The Terminal pier and laydown space is designated as a multi-use facility. The goal of the Port is to accommodate a wide variety of users that will fulfill our mission of promoting and supporting projects and programs that will retain and create new jobs and increase community economic development. This includes supporting the commercial fishing fleet and cargo ship operations, as well as a variety of other users to include research and tourism activities. The Port will have the final decision on which vessels to accommodate based on meeting the Port’s goals and objectives, and will work to host as many vessels as practical and accommodate the needs of all users.
Water Access to the Terminal
The main shipping channel into the harbor is 40 feet deep (at MLLW) and 400 feet wide across the outer bar to station 0-10; thence, with dimensions reducing gradually, a channel 30 feet deep and 300 feet wide beginning at mile 0.0 to a turning basin 30 feet deep, 900 to 1200 feet wide and 1400 feet long at mile 2.0 at McLean Point.
The air draft (vertical clearance) under the HWY 101 Bridge is 129 feet at mean high water. The horizontal clearance at the bridge is 395 feet.
The Terminal is about 2-1/2 miles from the ocean entrance (bar) with transit time from pilot boarding to vessel tie up at less than 60 minutes. There is a turning basin located adjacent to the cargo berths, which is 900 by 1,200 feet wide.
The shipping terminal & dock system consists of 860 linear feet of dock space, a two-ton fixed rotating hoist, paved asphalt surface storage, gravel surface storage, garbage & recycling collection, landscaping, a storage & maintenance shop, and tenant leased buildings.
The west berth is 525 feet long with a mooring dolphin to the west of it. This berth has four high performance rubber fenders evenly spaced along its length. The majority of the dock along this berth has a load rating of 750 psf, except for the far-east end, which has a load rating of 400 psf. Shipping, research, and cruise ships are given priority in this berth.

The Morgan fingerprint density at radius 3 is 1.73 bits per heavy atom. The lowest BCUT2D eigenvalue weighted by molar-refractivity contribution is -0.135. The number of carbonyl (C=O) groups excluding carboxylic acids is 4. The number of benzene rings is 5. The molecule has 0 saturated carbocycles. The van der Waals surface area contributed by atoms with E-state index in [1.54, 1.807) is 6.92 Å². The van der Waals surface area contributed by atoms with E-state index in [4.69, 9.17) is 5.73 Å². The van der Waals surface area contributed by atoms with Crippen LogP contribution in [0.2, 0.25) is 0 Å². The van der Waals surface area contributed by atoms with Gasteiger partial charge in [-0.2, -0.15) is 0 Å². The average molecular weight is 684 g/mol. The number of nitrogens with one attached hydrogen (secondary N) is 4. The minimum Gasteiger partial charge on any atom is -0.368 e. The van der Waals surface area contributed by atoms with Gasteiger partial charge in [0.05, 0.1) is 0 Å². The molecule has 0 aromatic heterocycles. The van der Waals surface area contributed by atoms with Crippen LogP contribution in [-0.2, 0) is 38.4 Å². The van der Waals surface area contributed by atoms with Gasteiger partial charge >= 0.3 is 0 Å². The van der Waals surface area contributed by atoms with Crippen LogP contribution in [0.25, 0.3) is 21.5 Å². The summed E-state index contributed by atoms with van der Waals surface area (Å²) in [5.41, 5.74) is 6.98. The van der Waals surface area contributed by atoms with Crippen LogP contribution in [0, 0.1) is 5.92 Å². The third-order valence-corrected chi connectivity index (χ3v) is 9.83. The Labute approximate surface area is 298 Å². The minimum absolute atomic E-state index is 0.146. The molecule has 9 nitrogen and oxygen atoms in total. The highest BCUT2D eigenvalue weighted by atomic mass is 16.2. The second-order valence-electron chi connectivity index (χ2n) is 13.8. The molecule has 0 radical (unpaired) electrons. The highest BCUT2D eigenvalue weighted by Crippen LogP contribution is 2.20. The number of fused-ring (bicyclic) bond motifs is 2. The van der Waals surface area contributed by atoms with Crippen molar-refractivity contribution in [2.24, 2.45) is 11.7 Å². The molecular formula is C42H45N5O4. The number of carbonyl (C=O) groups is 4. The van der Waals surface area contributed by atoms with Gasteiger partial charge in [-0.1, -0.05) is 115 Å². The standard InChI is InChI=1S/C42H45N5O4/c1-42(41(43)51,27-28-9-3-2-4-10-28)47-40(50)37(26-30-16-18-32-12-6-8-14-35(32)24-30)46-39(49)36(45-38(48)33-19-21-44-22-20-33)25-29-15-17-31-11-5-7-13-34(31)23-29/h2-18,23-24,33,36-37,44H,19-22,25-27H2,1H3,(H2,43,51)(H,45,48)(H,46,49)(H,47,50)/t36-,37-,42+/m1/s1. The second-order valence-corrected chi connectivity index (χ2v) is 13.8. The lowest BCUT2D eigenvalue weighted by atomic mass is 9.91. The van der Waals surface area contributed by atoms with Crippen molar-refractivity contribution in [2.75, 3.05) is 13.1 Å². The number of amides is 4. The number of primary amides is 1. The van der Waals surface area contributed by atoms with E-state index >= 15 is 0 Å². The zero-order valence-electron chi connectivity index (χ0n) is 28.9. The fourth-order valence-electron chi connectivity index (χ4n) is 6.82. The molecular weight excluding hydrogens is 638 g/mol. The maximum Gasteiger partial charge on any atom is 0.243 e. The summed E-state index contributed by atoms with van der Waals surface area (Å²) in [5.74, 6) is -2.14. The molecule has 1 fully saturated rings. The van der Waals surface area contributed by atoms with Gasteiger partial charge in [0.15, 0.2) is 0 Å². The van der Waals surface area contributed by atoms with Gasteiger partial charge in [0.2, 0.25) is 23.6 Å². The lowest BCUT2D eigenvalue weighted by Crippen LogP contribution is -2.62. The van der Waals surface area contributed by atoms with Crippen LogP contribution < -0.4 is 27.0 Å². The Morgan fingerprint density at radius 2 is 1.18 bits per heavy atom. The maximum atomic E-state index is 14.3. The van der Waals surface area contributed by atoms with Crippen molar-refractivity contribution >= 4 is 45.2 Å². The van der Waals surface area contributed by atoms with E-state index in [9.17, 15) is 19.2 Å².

The hoist berth is in the middle of and adjoins the west and east berth and is oriented basically north & south. This berth is 75 feet in length. There shall be public access to at least one swing hoist at the Terminal throughout the year.
The east berth is 260 feet in length and accommodates shallower draft vessels than the west berth. Depths here range from 15 to 20 feet along the face of the dock. Priority is given to fishing vessels in this berth.
Utilities at the berths include potable water and electricity. Electrical power available is single-phase 120 volts at 30 amps and three-phase 208 volts at 50 amps across the pier. The west berth only has a 1 ½” potable water fitting, whereas the east berth has smaller fittings used most frequently by fishing vessels.
There are 3 fixed ladders on the west berth and 3 on the east berth, all evenly spaced across the wharf. There are also a number of semi-portable ladders used to accommodate the smaller vessels.
Outdoor Staging Area (Restricted Area)
The Terminal facility is located on a 17-acre site. The staging area is a 3-acre space that runs parallel to both the fish meal plant access road and the cargo dock, and is directly adjacent to the road. For the purposes of supporting shipping or fishing operations, this area can be leased for short period in support of individual vessel calls.
- One of only three deep draft ports on the Oregon Coast
- Traditional exporter and importer of forest products
- Entrance bar is dredged to 40 feet
- Mean tidal range is about 6 feet
- Turning basin located adjacent to the cargo berths is 900 by 1,200 feet wide
- Air draft under the highway bridge is 135 feet at low water
- Cargo docks are about 1.5 miles from the ocean entrance buoy with transit time from pilot boarding to vessel tie up at less than 60 minutes
- 9 acres of vacant industrial land with all utilities available for development.